by Wei Lifigures by Catherine Ding The universe is massive, with an estimated 70 quintillion planets—that is 70 followed by an additional 18 zeros. In the Milky Way alone, where we reside, there are billions of planets. With these huge numbers, Earth seems very insignificant in the grand scheme of things. This raises the question: are we truly alone in this vast space of the … Continue reading Finding Life in Space: Why are we so special?
Jupiter’s moon Europa might not need the sun’s rays to glow. If so, its color will shed light on the chemistry of the ocean world. Continue reading Europa’s Glowing Ice Could Shine Light on the Moon’s Subterranean Secrets
by Christopher Rota figures by Hannah Zucker When the first Apollo program astronauts set foot on the Moon in 1969, their footsteps inspired a generation. This opened a new realm of possibility for what humans can achieve with the necessary motivation and resources. Now, just over 50 years later, the National Aeronautics and Space Administration (NASA) has put the wheels in motion to lay down a fresh … Continue reading Should We Help NASA “Shoot for the Moon” Again?
Scientists have recently shaken up our perception of Mars. A NASA team has directly shown that Mars is seismically active – much more than scientists expected, too. Continue reading NASA has Detected Marsquakes, Proving the Red Planet is Seismically Active
50 years after the Apollo 11 landing, the US is planning on returning to the moon. While such a mission could answer new scientific questions about the history of our corner of the universe and help test new technology, lack of federal support and behind-schedule and over-budget projects make a 2024 landing a challenging goal. Continue reading Back to the Moon: Challenges Facing the 2024 Return
Seaweed are usually beneficial to ocean life, but now scientists have observed enormous masses of algae in the Atlantic Ocean that can harm the environment. Read Ben Andreone’s article to learn more! Continue reading Largest Seaweed Bloom on Record Discovered in the Atlantic Ocean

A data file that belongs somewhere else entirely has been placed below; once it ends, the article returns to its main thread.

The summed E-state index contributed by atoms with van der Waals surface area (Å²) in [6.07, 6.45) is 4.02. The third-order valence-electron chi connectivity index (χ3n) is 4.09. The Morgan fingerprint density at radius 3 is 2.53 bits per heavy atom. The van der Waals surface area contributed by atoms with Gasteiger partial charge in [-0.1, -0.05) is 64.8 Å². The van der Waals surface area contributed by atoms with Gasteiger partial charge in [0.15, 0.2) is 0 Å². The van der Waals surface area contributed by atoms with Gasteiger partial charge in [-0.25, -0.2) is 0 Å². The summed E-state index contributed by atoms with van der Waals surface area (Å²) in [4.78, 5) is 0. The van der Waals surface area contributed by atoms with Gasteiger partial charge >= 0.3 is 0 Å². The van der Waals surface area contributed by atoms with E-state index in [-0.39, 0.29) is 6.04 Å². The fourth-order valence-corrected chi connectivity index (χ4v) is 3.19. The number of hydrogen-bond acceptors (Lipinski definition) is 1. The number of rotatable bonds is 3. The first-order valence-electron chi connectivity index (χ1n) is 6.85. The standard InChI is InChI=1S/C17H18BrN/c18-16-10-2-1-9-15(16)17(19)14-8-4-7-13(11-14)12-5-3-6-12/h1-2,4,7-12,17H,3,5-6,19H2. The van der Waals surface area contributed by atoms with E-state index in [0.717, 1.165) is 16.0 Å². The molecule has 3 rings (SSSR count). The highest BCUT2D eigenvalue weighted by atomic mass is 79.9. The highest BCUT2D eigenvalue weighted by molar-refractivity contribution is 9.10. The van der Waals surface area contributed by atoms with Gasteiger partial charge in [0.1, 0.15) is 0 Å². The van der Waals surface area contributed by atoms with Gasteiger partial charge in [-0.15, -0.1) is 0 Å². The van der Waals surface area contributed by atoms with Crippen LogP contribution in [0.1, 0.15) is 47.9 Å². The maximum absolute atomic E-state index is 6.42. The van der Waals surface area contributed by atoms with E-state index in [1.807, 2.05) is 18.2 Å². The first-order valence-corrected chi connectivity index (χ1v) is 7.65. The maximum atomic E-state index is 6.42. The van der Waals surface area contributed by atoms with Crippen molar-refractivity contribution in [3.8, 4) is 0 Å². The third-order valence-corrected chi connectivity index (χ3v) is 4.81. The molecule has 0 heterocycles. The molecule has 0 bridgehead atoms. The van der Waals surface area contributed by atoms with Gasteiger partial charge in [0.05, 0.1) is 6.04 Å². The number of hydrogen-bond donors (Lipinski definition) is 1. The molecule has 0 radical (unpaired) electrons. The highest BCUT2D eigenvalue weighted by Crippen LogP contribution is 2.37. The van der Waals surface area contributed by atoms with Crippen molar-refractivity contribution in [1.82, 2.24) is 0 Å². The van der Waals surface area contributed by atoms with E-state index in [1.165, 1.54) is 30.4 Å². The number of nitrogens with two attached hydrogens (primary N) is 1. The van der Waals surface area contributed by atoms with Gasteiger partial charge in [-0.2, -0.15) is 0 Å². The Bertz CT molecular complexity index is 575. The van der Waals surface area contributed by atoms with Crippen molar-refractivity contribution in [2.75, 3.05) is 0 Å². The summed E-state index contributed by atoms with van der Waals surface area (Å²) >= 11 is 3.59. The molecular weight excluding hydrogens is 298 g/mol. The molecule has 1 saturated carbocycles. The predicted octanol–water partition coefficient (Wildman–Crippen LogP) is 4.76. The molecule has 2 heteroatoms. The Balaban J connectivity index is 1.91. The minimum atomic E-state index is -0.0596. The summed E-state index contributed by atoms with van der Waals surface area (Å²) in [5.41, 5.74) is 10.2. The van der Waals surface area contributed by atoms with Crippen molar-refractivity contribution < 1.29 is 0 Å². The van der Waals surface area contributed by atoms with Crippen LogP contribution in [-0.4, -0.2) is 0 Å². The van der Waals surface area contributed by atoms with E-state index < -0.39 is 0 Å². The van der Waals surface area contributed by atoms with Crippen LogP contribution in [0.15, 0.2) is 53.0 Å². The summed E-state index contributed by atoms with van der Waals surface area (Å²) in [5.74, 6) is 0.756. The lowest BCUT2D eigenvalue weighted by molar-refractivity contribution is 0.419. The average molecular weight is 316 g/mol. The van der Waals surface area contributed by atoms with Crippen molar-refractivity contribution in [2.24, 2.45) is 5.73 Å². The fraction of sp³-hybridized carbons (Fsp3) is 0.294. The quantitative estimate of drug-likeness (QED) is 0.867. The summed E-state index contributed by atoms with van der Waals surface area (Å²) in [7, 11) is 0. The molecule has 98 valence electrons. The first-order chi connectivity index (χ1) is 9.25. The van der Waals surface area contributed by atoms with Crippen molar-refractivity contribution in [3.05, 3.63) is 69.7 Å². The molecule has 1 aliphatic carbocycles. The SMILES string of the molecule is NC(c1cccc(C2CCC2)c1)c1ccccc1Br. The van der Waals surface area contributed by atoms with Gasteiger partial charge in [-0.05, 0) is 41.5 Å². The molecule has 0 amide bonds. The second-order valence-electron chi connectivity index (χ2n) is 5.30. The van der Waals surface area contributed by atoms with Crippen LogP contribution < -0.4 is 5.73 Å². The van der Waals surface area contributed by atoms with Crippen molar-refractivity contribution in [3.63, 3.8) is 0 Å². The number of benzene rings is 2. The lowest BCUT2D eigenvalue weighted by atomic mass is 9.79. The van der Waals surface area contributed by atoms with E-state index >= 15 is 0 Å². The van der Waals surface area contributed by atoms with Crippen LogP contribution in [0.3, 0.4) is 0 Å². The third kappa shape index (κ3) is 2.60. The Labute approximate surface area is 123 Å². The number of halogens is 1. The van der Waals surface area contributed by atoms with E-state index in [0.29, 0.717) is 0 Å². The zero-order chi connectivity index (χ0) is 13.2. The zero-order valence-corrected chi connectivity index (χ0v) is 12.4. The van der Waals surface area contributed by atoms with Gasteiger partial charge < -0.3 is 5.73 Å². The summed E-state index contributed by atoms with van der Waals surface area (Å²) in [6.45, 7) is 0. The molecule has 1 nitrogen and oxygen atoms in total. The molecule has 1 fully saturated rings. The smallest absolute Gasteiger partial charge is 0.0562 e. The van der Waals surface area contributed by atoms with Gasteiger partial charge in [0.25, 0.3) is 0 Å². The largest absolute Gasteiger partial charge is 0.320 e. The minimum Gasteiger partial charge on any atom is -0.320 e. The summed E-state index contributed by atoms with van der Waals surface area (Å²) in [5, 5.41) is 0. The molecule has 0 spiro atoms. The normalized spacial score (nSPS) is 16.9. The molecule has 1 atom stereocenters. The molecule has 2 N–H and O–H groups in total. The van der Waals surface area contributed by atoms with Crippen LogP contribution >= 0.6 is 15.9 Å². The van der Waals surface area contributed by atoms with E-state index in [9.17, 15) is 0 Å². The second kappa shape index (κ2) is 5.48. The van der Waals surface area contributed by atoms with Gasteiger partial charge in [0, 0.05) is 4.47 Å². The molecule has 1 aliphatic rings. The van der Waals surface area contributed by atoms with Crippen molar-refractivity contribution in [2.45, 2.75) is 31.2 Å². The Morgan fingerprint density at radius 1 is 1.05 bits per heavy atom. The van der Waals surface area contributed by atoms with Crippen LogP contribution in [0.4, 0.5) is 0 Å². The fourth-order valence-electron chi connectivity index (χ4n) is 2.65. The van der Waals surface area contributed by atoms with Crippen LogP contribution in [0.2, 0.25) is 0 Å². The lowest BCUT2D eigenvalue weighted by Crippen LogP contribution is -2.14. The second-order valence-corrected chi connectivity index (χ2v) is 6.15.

by Ryan McGillicuddy figures by Sean Wilson When I think of the challenges associated with exploring space, I usually think of explosive rockets, speeding meteorites, deadly radiation, and the empty vacuum of space. Admittedly, my first worry about space is not the freezing temperatures. But in reality, temperature control in space is a challenge that NASA constantly faces. For example, the sun-facing side of the … Continue reading How to Keep Electronics Warm in Space? Use Hot Wax
by Matthew Smith figures by Bradley Wierbowski Step aside, NASA. The 20th century model of space exploration is running out of fuel, and private companies are now leading the race for human expansion across the galaxy. Elon Musk, Richard Branson, and Jeff Bezos are three of the billionaires leading this extraterrestrial adventure with their respective companies, SpaceX, Virgin Galactic, and Blue Origin. Bezos, the founder … Continue reading Commercialized Space and You
No, I don’t mean Matthew McConaughey. A few weeks ago, our first interstellar visitor flew nearby Earth and now is on its way back out of our solar system. While these types of extra-solar system objects have long been expected to exist as a bi-product of planet formation in nearby solar systems, this is the first ever detected – an event scientists have been waiting decades for. Continue reading Saying goodbye to our first interstellar visitor
In an affront to the scientific community, the Science Committee of the House of Representatives recently retweeted a questionable Breitbart article which denied global warming. The cited Breitbart article claimed that warm temperatures in 2015 were due to a particularly strong El Niño, not a longer term trend of global warming, and that previous to 2015, there was actually a “global warming hiatus.” The article was … Continue reading House Science Committee Retweets A Breitbart Denial of Global Warming